HOW TO STOP ARGUING – Common fallacies that we use in our arguments.

Are you interested in learning HOW TO STOP ARGUING? If so, you’re in
the right place! Knowing how to stop arguing isn’t purely intuitive.
In this case, recognizing the flaws in our reasoning will be what helps
us understand how to stop arguing (or at least, why it isn’t productive).
Often, our arguments are not factually sound. I have compiled a list
of the most common ways our arguments are flawed. These flaws are called
Fallacies. As you read through this list of fallacies, try
to see if you ever find yourself using them, or being persuaded
by others who use them.
I believe that by studying these fallacies, we will begin
to see some of the major problems that exist – not only in our arguments,
but in the very act of arguing itself. If we understand this,
we’ll be quicker to catch ourselves when we ourselves are
manipulating the truth in order to win.
Ad hominem –
This fallacy usually involves attacking the character of
the person making the argument. It draws attention to some
undesirable aspect of a person, rather than actually refuting that
person’s logic or reasoning. For example, someone could say,
“How can you agree with that politician’s immigration views?
He’s just a womanizer and a liar!” Do you see? Instead of
attacking the substance of the argument, one attempts to dismiss
the argument overall by attacking the person who gave it.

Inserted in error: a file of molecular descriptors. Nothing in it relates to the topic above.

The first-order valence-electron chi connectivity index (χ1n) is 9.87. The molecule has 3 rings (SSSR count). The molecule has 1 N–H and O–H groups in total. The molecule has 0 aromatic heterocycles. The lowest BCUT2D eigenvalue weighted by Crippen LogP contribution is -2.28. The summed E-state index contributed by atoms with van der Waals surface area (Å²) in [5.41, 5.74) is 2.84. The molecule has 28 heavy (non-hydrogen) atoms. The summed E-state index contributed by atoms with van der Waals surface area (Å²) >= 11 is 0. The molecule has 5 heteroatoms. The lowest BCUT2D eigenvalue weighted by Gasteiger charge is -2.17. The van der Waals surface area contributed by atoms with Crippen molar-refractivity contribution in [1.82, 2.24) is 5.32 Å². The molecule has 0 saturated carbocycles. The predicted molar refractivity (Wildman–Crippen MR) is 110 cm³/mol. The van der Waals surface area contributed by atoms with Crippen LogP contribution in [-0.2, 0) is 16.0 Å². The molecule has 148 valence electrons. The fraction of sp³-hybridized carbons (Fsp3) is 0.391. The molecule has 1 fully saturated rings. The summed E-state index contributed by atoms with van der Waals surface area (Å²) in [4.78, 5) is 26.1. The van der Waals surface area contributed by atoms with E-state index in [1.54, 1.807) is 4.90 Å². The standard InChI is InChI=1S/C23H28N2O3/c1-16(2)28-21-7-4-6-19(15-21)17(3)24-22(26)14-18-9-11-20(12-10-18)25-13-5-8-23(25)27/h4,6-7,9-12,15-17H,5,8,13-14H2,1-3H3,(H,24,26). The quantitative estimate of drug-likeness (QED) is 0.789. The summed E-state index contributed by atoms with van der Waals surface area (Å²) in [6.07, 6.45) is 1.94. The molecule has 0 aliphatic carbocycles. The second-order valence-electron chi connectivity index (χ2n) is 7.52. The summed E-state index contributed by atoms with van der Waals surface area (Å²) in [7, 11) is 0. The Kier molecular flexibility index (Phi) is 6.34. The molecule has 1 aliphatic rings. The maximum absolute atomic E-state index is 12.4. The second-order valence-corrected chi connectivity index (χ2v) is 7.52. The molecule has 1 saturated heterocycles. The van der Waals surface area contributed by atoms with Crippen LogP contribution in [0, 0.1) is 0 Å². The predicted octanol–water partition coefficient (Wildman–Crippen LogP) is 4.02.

Appeal to Authority –
This fallacy, also known as “ad verecundiam”, tries to
give credence to a thought or idea by stating that a person or
group of people of high status (or in high-position) support that
same thought or idea. This would be like saying, “You should
be a Cubs fan. A lot of geniuses are cubs fans too! You don’t
want to disagree with geniuses, do you?” As you see, the flaw in
this argument is that an idea cannot be justified simply because a
person or a group of people adopts it. And yet, many of us use
this to try and convince one another of our opinions.
Appeal to emotion –
An appeal to emotion relies on strong feelings to serve
as evidence for a certain claim. For example, somebody could
say, “Automobiles should be outlawed. I can say this because
I’ve lost someone in a car accident. And, unless you’ve looked
into the eyes of a dying car accident victim, held his hand, and
watched him breathe his last agonizing breaths, then your vote
on the matter should not count.”
This fallacy manipulates an opponent by creating a
heartfelt case, rather than using reason. In this case, the
argument didn’t actually offer any logic or evidence for why all
cars should be outlawed, except for the fact that a person has
experienced deep, personal loss.
Appeal to Ignorance –
This fallacy tries to make a claim simply on the grounds
that there is no evidence to the contrary. In other words, it says
“since you can’t prove me wrong, I must be correct”.
A man may say to his wife, “Hey, it’s a good thing we
re-shingled the house. We haven’t had a single leak since ”. The
problem is that the lack of leaks doesn’t necessarily prove that a
new roof was needed. The house may not have leaked to begin
with. Or, it may not be leaking now simply because it hasn’t
been raining. For a plethora of different reasons, we cannot
assume that something is true simply due to a lack of evidence to
the contrary.
Appeal to the Crowd –
This fallacy is similar to “Appeal to Authority”, only it
uses the sheer size of a group to validate the support or
opposition of an idea. A man could use this fallacy when he
makes the claim, “Of course we should buy some shares of that
stock. Everybody is buying it right now!”
While it’s true that everybody may be doing this, we